Mexican soap-opera factory Televisa profit falls 77%, but ads rebound

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MEXICO CITY, Oct 21 (Reuters) - Grupo Televisa (TLEVISACPO.MX), Mexico's largest broadcaster, reported on Thursday a 77.3% drop in net profit in the third quarter compared with the same period a year earlier.

The company posted third-quarter net profit of 760.6 million pesos ($36.8 million) compared with 3.350 billion pesos in the same period last year, falling short of a Barclays estimate of 933 million pesos.

Televisa said its bottom line took a hit from the Mexican peso's 3.7% depreciation versus the U.S. dollar during the quarter.

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Revenue grew 9.1% to 26.128 billion pesos, from 23.943 billion pesos in the year-earlier period. That was above a Barclays prediction of 24.5 billion pesos.

Televisa operates several television channels along with other media including a cable broadband and direct-to-home satellite pay television. In recent years it has been under pressure to meet the challenge of streaming services which have drawn away viewers.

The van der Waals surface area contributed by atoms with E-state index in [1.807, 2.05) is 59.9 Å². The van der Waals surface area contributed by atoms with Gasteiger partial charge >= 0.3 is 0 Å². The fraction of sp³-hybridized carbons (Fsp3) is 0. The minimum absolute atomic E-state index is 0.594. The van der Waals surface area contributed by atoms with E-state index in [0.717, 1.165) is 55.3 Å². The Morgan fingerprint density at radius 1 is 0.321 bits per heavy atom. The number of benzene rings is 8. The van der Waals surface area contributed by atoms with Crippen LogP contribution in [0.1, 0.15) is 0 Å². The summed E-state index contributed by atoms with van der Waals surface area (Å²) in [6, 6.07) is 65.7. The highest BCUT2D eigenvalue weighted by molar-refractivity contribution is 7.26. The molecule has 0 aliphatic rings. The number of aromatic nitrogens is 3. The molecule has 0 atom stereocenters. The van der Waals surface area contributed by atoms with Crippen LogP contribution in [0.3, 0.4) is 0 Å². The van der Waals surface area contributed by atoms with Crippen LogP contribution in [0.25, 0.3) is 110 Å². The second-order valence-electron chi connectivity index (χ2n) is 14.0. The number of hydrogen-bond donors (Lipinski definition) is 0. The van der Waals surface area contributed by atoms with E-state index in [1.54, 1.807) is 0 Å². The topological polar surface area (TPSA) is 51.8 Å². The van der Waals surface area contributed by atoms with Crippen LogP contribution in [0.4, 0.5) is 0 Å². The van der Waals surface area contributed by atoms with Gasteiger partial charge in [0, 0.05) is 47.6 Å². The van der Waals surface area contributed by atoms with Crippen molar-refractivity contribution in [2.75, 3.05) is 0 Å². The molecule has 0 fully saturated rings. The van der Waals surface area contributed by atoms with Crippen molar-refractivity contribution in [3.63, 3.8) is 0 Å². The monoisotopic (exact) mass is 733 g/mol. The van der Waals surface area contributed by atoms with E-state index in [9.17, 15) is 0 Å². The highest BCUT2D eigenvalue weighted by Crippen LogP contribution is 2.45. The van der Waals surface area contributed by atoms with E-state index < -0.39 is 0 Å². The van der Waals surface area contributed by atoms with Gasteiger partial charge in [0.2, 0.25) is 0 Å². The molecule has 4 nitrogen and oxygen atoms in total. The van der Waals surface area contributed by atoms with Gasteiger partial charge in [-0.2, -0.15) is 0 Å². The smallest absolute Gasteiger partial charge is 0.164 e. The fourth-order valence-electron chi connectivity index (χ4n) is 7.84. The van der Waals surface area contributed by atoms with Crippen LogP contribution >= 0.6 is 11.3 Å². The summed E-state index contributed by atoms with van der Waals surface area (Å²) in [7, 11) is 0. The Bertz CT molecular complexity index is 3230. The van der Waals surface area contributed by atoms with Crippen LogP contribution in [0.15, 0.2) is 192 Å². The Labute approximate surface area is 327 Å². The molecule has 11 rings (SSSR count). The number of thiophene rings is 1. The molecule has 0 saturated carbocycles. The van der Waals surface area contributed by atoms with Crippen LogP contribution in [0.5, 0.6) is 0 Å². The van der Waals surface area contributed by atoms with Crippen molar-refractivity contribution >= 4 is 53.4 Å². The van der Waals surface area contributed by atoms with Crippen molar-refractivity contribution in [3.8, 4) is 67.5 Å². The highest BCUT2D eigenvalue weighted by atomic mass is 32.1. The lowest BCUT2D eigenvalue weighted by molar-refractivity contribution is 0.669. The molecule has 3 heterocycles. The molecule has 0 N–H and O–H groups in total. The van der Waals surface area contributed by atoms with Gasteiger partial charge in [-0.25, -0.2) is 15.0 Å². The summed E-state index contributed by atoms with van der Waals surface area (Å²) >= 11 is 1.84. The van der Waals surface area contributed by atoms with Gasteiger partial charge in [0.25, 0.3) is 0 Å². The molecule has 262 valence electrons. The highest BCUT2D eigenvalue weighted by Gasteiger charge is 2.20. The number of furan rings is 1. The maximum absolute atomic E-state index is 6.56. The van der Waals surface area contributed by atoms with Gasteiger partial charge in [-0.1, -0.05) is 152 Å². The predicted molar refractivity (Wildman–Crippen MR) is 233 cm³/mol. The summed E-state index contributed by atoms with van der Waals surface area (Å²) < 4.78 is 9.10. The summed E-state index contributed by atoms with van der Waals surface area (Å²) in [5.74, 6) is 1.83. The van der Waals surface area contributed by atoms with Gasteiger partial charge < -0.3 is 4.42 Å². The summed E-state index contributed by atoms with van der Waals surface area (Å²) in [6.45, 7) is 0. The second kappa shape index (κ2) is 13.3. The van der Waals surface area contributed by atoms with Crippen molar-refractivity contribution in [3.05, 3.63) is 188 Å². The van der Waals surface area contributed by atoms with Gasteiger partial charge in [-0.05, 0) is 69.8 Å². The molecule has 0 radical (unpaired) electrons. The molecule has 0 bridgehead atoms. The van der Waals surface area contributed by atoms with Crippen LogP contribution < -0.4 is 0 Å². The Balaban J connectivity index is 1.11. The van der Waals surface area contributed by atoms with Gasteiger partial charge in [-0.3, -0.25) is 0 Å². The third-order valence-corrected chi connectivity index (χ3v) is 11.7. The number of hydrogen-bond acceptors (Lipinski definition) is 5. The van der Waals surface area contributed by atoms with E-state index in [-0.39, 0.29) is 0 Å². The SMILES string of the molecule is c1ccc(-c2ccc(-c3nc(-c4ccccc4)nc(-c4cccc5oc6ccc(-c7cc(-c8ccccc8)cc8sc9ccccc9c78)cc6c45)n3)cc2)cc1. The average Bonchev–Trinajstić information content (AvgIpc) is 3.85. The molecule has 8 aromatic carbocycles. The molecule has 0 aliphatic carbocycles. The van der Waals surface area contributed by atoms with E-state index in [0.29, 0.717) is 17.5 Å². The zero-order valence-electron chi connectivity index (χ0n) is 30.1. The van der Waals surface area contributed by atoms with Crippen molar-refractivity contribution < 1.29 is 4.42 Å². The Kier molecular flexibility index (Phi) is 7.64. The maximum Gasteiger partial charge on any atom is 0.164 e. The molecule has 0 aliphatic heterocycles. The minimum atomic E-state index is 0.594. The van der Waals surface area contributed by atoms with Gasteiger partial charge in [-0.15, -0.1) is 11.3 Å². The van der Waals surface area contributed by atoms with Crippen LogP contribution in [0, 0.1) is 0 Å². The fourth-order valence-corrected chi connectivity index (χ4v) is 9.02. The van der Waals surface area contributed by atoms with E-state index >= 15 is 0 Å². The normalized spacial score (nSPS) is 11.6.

However, advertising revenues jumped in the quarter, up 25% over the previous three month period, and 16% over the same period in 2020, led by a recovery in private sector advertising spending.

To battle rivals such as Netflix (NFLX.O), Televisa and leading U.S. Spanish-language broadcaster Univision announced in April they would merge content through the creation of a new Spanish language media company, in which Televisa will be the largest shareholder.

The new firm, called Televisa Univision, will launch a global streaming platform with content from both.

Mexico's telecommunications regulator, IFT, last month authorized the tie-up. The transaction is expected to close this year, Televisa said.

In September, Televisa said the sale of its 40% stake in Ocesa Entertainment to U.S. firm Live Nation (LYV.N) would move forward, a move that would support Televisa's deleveraging efforts, according to S&P Global Ratings.

($1= 20.642 pesos at end-September)

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Reporting by Noe Torres and Anthony Esposito in Mexico City; Editing by Daina Beth Solomon, Matthew Lewis and Chris Reese

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